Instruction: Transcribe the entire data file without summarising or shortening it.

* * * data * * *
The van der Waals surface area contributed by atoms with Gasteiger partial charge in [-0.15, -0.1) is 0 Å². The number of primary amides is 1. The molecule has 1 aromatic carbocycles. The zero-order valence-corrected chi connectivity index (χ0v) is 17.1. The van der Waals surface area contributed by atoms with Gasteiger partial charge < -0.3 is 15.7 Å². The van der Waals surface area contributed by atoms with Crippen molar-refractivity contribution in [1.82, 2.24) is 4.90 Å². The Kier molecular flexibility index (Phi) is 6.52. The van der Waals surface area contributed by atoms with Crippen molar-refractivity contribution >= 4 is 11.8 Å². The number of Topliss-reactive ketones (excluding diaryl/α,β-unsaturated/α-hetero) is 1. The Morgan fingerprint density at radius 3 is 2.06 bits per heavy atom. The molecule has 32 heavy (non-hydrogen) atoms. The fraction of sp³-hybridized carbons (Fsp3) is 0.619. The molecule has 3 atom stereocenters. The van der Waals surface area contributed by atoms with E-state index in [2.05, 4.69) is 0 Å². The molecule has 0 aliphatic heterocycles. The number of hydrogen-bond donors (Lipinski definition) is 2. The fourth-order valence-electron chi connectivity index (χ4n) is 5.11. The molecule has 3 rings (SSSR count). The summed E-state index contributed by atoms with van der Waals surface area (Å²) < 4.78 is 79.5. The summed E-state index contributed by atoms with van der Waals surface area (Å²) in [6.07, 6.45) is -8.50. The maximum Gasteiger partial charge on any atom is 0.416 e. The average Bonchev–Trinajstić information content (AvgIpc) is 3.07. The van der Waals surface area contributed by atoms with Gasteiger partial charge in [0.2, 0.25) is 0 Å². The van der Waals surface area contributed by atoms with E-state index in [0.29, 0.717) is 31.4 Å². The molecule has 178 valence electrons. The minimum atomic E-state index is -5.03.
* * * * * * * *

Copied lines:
The van der Waals surface area contributed by atoms with Gasteiger partial charge in [-0.15, -0.1) is 0 Å². The number of primary amides is 1. The molecule has 1 aromatic carbocycles. The zero-order valence-corrected chi connectivity index (χ0v) is 17.1. The van der Waals surface area contributed by atoms with Gasteiger partial charge < -0.3 is 15.7 Å². The van der Waals surface area contributed by atoms with Crippen molar-refractivity contribution in [1.82, 2.24) is 4.90 Å². The Kier molecular flexibility index (Phi) is 6.52. The van der Waals surface area contributed by atoms with Crippen molar-refractivity contribution >= 4 is 11.8 Å². The number of Topliss-reactive ketones (excluding diaryl/α,β-unsaturated/α-hetero) is 1. The Morgan fingerprint density at radius 3 is 2.06 bits per heavy atom. The molecule has 32 heavy (non-hydrogen) atoms. The fraction of sp³-hybridized carbons (Fsp3) is 0.619. The molecule has 3 atom stereocenters. The van der Waals surface area contributed by atoms with E-state index in [2.05, 4.69) is 0 Å². The molecule has 0 aliphatic heterocycles. The number of hydrogen-bond donors (Lipinski definition) is 2. The fourth-order valence-electron chi connectivity index (χ4n) is 5.11. The molecule has 3 rings (SSSR count). The summed E-state index contributed by atoms with van der Waals surface area (Å²) < 4.78 is 79.5. The summed E-state index contributed by atoms with van der Waals surface area (Å²) in [6.07, 6.45) is -8.50. The maximum Gasteiger partial charge on any atom is 0.416 e. The average Bonchev–Trinajstić information content (AvgIpc) is 3.07. The van der Waals surface area contributed by atoms with Gasteiger partial charge in [0.2, 0.25) is 0 Å². The van der Waals surface area contributed by atoms with E-state index in [0.29, 0.717) is 31.4 Å². The molecule has 178 valence electrons. The minimum atomic E-state index is -5.03.